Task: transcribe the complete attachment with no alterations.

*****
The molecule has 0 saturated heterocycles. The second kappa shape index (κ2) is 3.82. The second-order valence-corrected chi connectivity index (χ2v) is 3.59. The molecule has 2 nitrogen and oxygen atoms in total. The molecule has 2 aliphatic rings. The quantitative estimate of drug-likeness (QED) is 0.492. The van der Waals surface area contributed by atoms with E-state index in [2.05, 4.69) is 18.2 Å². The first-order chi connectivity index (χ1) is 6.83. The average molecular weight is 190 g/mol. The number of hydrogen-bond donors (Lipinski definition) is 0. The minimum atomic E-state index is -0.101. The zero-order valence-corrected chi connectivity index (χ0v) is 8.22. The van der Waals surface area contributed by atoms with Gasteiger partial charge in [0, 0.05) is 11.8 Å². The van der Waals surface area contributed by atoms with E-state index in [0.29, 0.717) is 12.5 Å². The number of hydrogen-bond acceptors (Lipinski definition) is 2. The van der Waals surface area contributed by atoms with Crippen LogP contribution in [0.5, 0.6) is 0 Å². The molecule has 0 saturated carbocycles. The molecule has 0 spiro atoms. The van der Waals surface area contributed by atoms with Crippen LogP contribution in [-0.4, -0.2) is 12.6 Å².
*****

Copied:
The molecule has 0 saturated heterocycles. The second kappa shape index (κ2) is 3.82. The second-order valence-corrected chi connectivity index (χ2v) is 3.59. The molecule has 2 nitrogen and oxygen atoms in total. The molecule has 2 aliphatic rings. The quantitative estimate of drug-likeness (QED) is 0.492. The van der Waals surface area contributed by atoms with E-state index in [2.05, 4.69) is 18.2 Å². The first-order chi connectivity index (χ1) is 6.83. The average molecular weight is 190 g/mol. The number of hydrogen-bond donors (Lipinski definition) is 0. The minimum atomic E-state index is -0.101. The zero-order valence-corrected chi connectivity index (χ0v) is 8.22. The van der Waals surface area contributed by atoms with Gasteiger partial charge in [0, 0.05) is 11.8 Å². The van der Waals surface area contributed by atoms with E-state index in [0.29, 0.717) is 12.5 Å². The number of hydrogen-bond acceptors (Lipinski definition) is 2. The van der Waals surface area contributed by atoms with Crippen LogP contribution in [0.5, 0.6) is 0 Å². The molecule has 0 saturated carbocycles. The molecule has 0 spiro atoms. The van der Waals surface area contributed by atoms with Crippen LogP contribution in [-0.4, -0.2) is 12.6 Å².